The Nigerian Copyright Commission (NCC) has issued a warning to schools to desist from patronising book pirates in order to curb the menace in the country.
The Director General of NCC, John Ohireime Asein, stated this at a stakeholders’ town hall meeting at the Education Resource Centre organised by NCC and the Nigerian Publishers Association (NPA) in Abuja.
Asein decried that book piracy had been prevalent in the country, noting that it’s an intellectual property theft that resulted to huge loss of money by authors and publishers.
He said, “It is an unauthorised production and distribution of books to the general public without the knowledge of the right owner. Piracy is a menace to the society and needs to be tackled systematically to achieve sustainable results.”
The Zonal Manager of University Press Plc, Innocent Agbaanu, said book sellers did not bring in enough funds to the business.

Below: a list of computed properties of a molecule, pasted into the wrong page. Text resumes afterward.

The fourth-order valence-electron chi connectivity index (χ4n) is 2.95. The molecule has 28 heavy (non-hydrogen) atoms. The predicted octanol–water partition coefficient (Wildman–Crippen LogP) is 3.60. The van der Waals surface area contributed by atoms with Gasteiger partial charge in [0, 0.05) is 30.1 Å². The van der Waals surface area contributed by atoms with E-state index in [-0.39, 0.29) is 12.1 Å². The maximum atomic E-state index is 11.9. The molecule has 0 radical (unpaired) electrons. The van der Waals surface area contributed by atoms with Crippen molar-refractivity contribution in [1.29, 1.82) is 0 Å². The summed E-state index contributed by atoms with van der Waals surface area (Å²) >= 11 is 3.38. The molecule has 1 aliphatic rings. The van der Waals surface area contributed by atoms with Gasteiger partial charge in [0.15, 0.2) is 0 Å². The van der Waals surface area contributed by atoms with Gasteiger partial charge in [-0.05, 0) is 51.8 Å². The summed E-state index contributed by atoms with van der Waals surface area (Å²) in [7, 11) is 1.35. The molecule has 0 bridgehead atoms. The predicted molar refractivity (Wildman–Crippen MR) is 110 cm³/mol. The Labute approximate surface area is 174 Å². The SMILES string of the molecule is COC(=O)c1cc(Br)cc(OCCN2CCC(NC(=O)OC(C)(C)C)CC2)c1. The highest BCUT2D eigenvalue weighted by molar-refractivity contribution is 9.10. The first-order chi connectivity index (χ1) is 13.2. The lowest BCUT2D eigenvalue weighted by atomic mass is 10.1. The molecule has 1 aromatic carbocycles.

Agbaanu said, “Looking at the budget of over N50bn of the publishing industry for all publishers, when you get to look at the financial capabilities of the book sellers, they don’t commit much to the business.”
On why they travel out of the country to print their books, he said, “Because of the challenges we have here in Nigeria, it is cheaper for us to print outside the country due to high cost of power, high cost of labour, cost of printing materials, paper itself is on the high side.”
To stop pirates, Agbaanu said there was the need to know where schools got their books from and also present their documents of purchase.
Meanwhile, the Chairman of the National Association of Proprietors of Private Schools (NAPPS), Olusola Bankole, recalled that on annual basis towards resumption, they conducted training for teachers in order to put them through on how to use their books, but that it had not happened for some years now.
Bankole urged the publishers to ensure quality of books and that content should meet international best practices.